During our visits to model shows but also on HS and other modelling sites, we often encounter beautiful models of Japanese planes, unfortunately with small inaccuracies that spoil to some degree the visual pleasure and we ended up commenting: "If only this or that small thing was correct the model would be perfect."
Following the previous posting of last month (here) we would like to continue this series answering questions and offering advice to modellers to help them build more accurate models of Japanese airplanes. Please note that this series will not touch the issue of colour hues but will hopefully serve as a simple, basic modelling guide. The second "Model Commentary" posting is about the IFF stripes of IJAAF and IJNAF planes and will be in parts.
On October 5, 1942 the IJAAF and IJNAF issued joint instructions stating that all aircraft should have IFF (identification friend or foe) stripes painted on the inner leading edges of the aircraft wings. The length and thickness is not specified (as expected, since aircraft had wings of different length) but the instructions state that the length of the stripes should be about half the wing length. For camouflaged aircraft the stripes should be yellow (kiiro), for aircraft without camouflage the colour should be either red or yellow. The instructions finally mention that trainer and experimental aircraft should be painted yellow (kiiro) if there are no impediments.
The first IJAAF aircraft we will present is the Nakajima Ki-43 "Hayabusa" (Oscar).
All illustrations were created by our friend Devlin Chouinard.
First of all, not all "Oscars" had IFF stripes. Those built and operated before the above order was issued (Oct. 1942) did not have them. Most of them though probably had the stripes applied after the end of 1942. So, If you are building the Hasegawa "Hayabusa" in 1/48 with markings for the 1st or the 64th Sentai don't be surprised if the instructions don't have them.
The following photo detail from Model Art #395, shows exactly the length of the IFF stripe on the top surface of the "Hayabusa".
And in general it should look like this:
Common mistakes on models are the following:
1. Too short IFF stripe
2. Too long
As mentioned above the exact dimensions are not specified in the orders. Although there were "Hayabusa" with longer and shorter IFF stripes than others, overdoing it and making either too long or too short is not accurate.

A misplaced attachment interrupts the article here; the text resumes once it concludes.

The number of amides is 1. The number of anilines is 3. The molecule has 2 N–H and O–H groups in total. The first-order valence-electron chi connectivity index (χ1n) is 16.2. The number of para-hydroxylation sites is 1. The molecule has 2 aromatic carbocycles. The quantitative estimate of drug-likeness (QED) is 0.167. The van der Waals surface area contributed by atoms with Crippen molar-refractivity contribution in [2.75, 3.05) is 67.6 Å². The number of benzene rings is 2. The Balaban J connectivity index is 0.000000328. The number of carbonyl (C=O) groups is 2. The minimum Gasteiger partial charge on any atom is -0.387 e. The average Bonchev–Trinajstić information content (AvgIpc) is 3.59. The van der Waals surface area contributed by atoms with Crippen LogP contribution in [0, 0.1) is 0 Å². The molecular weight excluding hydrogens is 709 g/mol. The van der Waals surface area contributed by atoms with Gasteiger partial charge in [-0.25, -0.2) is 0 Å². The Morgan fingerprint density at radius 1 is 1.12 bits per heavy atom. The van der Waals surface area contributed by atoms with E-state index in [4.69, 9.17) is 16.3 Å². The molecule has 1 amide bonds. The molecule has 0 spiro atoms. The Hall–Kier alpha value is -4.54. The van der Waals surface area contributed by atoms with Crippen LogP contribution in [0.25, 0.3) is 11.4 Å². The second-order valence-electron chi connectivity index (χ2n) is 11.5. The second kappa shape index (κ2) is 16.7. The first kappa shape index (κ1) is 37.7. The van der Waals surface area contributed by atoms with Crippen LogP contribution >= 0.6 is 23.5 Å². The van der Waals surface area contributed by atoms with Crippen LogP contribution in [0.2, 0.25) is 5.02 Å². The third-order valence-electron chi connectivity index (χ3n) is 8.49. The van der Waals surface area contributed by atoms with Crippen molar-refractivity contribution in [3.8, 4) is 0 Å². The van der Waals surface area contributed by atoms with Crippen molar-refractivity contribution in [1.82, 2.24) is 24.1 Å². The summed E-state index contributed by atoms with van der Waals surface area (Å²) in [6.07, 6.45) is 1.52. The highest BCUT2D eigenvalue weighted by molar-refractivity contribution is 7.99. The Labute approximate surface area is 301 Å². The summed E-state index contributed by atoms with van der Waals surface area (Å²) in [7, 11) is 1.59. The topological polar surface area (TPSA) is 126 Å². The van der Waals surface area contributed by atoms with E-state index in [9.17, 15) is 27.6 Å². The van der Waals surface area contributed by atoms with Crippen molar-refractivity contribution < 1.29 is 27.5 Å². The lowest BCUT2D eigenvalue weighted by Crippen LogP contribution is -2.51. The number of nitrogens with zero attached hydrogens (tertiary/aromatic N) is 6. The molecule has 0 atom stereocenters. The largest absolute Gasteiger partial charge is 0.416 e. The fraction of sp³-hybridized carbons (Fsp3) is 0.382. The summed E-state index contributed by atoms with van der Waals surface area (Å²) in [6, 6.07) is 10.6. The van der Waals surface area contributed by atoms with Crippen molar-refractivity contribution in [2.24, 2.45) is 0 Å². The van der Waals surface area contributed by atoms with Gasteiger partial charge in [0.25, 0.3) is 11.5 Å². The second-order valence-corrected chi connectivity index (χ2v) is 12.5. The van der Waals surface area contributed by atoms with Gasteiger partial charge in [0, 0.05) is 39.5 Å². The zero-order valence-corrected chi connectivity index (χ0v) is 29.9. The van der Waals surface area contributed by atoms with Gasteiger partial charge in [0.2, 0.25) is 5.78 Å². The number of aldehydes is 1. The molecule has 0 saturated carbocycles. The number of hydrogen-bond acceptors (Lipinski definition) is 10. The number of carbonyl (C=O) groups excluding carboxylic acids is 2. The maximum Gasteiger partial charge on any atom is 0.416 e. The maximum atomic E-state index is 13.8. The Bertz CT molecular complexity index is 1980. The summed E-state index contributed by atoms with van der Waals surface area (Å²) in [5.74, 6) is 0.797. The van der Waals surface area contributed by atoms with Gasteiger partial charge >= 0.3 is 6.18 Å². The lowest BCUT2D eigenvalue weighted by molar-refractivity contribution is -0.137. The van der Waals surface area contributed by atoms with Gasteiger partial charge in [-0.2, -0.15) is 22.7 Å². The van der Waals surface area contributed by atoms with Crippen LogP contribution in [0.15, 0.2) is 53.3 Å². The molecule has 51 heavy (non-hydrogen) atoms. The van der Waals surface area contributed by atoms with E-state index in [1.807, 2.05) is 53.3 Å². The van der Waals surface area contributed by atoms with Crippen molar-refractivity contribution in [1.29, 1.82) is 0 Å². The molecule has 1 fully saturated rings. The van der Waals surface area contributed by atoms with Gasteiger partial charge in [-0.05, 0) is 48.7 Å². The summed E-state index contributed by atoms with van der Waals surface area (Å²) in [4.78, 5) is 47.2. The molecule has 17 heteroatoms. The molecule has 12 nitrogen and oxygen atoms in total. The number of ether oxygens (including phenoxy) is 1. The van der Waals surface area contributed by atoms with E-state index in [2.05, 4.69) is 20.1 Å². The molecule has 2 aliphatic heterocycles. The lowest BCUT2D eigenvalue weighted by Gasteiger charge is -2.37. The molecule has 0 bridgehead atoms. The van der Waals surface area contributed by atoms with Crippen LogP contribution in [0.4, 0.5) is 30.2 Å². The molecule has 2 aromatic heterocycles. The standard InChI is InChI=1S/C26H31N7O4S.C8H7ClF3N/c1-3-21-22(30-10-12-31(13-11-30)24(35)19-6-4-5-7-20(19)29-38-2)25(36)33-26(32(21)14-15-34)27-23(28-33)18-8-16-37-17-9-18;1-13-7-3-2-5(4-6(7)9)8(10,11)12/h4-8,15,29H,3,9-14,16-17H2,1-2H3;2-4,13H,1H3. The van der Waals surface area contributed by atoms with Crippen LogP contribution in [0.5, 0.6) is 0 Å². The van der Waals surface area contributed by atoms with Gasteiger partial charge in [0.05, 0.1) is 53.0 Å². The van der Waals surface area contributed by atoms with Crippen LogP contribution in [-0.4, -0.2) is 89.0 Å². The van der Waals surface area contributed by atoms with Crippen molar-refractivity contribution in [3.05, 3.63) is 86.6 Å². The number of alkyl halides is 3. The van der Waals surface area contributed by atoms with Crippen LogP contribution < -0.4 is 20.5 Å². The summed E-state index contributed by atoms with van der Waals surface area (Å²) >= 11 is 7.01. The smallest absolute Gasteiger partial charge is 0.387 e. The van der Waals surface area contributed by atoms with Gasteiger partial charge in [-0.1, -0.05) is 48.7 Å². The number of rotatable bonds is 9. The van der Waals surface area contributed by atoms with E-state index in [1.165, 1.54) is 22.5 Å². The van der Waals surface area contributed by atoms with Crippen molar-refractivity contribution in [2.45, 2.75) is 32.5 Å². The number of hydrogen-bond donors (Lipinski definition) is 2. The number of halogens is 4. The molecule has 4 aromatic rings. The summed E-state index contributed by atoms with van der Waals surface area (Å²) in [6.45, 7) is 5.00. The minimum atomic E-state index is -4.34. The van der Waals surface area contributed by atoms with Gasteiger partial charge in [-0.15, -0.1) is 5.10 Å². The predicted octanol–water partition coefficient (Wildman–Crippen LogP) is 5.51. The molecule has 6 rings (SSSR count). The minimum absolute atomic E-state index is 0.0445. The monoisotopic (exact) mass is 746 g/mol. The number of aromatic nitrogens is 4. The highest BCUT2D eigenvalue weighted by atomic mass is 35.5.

3. Too thick
4. Too rough
The details in the photos below from the "Kikuchi Collection" and from "Aireview" show that the IFF stripes on the "Hayabusa" follow the rivet pattern near the wing leading edge and were not too thick as sometimes portrayed by modellers. The stripes were never in perfect condition either, unless they were recently repainted by the ground crew. The "Hayabusa" did not have primer applied under the top camouflage and therefore the paint chipped quite easily. Maintaining and refuelling the aircraft as well as many flying hours naturally wore the paint.
A common problem modellers have in the 1/72 scale is to hand-paint the stripes and make them too rough on an aircraft with otherwise little weathering. It would be best to either build a "Hayabusa" in pristine, factory-fresh condition or if you are building one that has seen plenty of action, weather the plane and the IFF stripes accordingly.
5. Tapered stripes
6. "Wrong" yellow
According the Akimoto Minoru-sensei (in Koku Fan Illustrated #42) the colour of the IFF stripes was more yellow than the orange-yellow of the trainer aircraft but still yellow-orange.
Very often modellers choose to paint the stripes very bright "lemon yellow". Although this colour is possible on older aircraft without a chance for proper maintenance or aircraft found after the end of the War, it is unlikely and an exception. Front line units used whatever kind of yellow paint they had available and often made their own mixes. But unless there is some evidence (colour photos, very detailed reports etc) to support the "lemon yellow" for your specific modelling subject, the "safest" option is to use a soft yellow-orange colour.
We hope you find the above useful. Every posting is an open invitation to questions, objections and requests for clarification. So feel free to leave a comment or send us an email.